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Leo G. Kevin Matthew Barnard
Whilst failure of the left ventricle (LV) has been the subject of intense interest for decades, failure of the right ventricle (RV) has tended to receive scant attention. Indeed, the RV was long considered a relatively passive conduit for blood ﬂow between the systemic and pulmonary circulations. More recently, the importance of the RV in maintaining haemodynamic stability and organ function has been recognized. It is now known that RV failure is not only as common as LV failure, but also that isolated RV failure may carry a worse prognosis than isolated LV failure.1 RV failure presents unique challenges in identiﬁcation and management. Therefore, for an anaesthetist, a good understanding of both RV physiology and the impact of RV dysfunction is essential in order to safely manage these potentially complex patients. This review aims to provide a broad overview of RV physiology and of the pathophysiology of RV failure. General haemodynamic aims and speciﬁc therapies will be discussed.
Anatomy and physiology
The function of the RV is to receive blood from the right atrium (RA) and to eject blood into the pulmonary artery (PA). The RV can be divided into two sections based on these two functions and on anatomy and embryologic origin. The sinus, or body, receives blood from the RA. The conus, or outﬂow tract (also called the infundibulum), funnels blood into the PA. They are separated by a muscular ridge extending into the RV cavity termed the crista supraventicularis. Several other internal ridges (trabeculae carnae) line the RV cavity. They are much coarser than those in the LV; they are visible on echo, a fact that allows the echocardiographer to distinguish the anatomical RV from the LV in congenital heart lesions such as transposition. Three trabeculae are adapted to form the papillary muscles that support the tricuspid valve. A further trabeculum is also often seen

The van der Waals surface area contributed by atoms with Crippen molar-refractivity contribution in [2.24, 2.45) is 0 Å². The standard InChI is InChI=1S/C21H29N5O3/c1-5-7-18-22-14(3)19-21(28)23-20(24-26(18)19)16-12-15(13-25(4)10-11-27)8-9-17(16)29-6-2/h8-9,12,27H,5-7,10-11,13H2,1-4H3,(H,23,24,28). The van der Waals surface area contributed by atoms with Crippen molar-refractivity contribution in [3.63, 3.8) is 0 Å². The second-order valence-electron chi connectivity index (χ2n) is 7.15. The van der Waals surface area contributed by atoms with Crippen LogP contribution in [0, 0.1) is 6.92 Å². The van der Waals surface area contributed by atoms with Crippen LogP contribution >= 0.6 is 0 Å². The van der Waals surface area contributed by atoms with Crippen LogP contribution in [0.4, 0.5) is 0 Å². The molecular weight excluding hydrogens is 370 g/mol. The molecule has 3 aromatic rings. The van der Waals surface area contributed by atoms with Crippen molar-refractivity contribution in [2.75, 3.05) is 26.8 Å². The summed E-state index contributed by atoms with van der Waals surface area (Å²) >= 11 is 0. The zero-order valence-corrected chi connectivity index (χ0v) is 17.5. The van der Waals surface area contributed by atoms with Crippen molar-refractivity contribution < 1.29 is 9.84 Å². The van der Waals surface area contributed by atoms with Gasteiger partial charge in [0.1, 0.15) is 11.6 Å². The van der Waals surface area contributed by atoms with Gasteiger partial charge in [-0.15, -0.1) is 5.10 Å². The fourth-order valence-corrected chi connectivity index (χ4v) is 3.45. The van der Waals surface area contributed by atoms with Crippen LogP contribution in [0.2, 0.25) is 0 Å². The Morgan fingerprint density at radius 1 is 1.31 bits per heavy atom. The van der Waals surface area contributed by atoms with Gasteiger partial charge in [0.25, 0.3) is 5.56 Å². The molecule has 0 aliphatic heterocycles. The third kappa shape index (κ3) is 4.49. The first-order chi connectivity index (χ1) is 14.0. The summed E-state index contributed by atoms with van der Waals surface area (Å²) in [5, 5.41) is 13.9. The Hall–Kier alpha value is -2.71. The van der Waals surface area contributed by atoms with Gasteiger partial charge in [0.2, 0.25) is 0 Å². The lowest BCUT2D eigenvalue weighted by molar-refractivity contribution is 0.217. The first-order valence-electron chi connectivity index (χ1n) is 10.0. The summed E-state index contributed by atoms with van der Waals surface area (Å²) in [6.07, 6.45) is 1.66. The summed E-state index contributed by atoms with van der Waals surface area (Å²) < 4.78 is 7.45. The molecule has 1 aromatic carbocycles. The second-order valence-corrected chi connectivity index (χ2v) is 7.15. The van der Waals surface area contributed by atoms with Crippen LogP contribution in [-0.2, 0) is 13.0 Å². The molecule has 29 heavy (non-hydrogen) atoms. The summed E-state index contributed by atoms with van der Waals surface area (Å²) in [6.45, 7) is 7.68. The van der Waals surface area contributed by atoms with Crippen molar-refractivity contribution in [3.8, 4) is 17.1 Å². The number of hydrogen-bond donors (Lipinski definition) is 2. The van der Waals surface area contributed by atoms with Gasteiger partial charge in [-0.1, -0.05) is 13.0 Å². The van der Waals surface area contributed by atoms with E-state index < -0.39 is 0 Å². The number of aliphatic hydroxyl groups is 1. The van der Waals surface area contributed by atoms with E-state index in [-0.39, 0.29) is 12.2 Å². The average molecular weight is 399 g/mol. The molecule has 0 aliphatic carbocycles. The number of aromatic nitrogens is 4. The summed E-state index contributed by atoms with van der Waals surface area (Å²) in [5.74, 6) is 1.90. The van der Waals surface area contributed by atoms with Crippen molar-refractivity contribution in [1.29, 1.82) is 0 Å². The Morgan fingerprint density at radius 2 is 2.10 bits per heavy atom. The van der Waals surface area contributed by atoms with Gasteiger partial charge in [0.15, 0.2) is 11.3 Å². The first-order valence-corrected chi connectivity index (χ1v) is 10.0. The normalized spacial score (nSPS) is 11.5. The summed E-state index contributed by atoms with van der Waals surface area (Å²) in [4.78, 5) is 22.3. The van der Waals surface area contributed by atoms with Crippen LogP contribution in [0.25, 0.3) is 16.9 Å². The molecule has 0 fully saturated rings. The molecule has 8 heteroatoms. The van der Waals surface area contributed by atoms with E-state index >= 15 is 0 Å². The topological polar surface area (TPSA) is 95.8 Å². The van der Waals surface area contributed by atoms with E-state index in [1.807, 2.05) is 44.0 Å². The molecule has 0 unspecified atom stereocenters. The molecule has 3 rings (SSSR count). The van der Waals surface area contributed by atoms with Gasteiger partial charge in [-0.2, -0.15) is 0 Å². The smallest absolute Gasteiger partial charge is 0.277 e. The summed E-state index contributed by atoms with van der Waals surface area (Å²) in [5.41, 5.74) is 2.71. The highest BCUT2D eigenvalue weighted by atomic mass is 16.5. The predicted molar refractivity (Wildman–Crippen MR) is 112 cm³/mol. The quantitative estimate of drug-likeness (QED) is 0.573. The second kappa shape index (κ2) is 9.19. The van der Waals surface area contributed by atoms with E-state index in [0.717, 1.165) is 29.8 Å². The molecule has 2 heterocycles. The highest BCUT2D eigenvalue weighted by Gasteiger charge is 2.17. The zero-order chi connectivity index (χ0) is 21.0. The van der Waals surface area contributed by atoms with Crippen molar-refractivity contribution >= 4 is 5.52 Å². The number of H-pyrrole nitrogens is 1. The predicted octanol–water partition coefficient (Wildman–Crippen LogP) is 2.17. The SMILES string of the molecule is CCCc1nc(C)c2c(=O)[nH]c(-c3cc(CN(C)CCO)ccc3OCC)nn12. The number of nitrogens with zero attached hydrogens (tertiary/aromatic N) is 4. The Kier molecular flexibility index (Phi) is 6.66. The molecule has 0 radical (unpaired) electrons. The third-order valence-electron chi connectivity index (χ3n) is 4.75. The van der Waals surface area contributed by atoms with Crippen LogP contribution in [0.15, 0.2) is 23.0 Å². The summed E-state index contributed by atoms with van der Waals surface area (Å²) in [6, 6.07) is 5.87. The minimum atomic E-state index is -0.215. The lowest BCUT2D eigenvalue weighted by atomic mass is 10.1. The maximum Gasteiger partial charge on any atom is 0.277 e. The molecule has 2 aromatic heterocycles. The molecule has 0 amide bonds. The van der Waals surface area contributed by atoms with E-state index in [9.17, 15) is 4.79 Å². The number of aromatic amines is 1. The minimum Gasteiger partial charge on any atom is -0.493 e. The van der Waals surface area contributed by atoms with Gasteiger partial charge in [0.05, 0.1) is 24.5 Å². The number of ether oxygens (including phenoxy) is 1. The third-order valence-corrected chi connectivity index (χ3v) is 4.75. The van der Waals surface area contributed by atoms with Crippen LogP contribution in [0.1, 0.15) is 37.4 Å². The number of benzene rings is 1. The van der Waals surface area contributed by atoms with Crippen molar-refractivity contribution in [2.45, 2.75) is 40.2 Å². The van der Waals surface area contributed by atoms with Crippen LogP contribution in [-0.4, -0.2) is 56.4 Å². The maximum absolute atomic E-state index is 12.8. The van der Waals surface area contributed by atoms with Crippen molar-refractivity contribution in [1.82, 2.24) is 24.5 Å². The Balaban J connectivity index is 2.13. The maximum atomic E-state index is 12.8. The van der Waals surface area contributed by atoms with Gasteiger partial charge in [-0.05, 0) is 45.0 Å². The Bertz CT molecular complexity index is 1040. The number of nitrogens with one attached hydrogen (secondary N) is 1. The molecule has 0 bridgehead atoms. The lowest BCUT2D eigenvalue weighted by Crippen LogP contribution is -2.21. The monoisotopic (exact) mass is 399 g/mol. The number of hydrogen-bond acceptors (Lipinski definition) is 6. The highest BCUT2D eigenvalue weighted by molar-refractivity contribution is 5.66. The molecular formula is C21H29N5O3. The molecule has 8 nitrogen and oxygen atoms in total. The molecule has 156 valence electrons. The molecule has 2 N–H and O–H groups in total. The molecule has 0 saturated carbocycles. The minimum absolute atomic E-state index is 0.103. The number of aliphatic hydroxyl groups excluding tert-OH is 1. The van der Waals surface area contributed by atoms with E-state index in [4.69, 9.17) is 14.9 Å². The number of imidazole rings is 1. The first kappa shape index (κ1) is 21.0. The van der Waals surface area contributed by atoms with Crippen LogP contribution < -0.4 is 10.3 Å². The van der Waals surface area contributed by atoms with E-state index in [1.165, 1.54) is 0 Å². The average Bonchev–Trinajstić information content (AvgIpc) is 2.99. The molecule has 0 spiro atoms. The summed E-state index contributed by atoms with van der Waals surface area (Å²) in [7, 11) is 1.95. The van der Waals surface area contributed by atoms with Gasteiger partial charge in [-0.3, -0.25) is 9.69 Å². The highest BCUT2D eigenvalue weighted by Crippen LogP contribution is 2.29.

on echo, extending from the base of the anterior papillary muscle to the interventricular septum. This is the moderator band, because it was originally believed to moderate RV distension. However, its function is to convey the right branch of the atrioventricular bundle of the conducting system. When examined in cross-section, the RV is crescent-shaped, due to the fact that its concave free wall wraps around the convex interventricular septum. The RV is comparatively thin walled, with approximately one-sixth the muscle mass of the LV. As such, it is well designed to accommodate increases in preload, but poorly designed to adjust to increases in afterload. The signiﬁcance of this difference will be discussed below. Table 1 shows the normal range of pressures in the RV and PA, and the pulmonary vascular resistance, with equivalent values on the left side of the heart for comparison. In contrast to the LV, which pumps blood under high pressure through a vascular system of low compliance, the RV pumps blood under much lower pressures through a highly compliant vascular system. In addition, the high compliance of the RV outﬂow tract absorbs more of the energy proﬁle of ejected blood (decreasing dP/dT, i.e. the rate of increase in the pulse upstroke). Figure 1 compares the pressure –volume loop of the RV with that of the LV. The pulmonary valve opens early in systole once RV pressure reaches the (relatively low) PA pressure. Little time is spent in isovolumic contraction, giving a triangular-shaped pressure – volume loop, in contrast to the almost square loop of the LV. Therefore, the RV performs primarily volume rather than pressure work. Firstly, RV ejection is dependent on the contraction of its free wall, which moves inwards towards the septum. Secondly, important contributions have also been demonstrated from contraction of the interventricular septum and the ‘wringing’ action of the LV.2 For this reason, and because of the importance of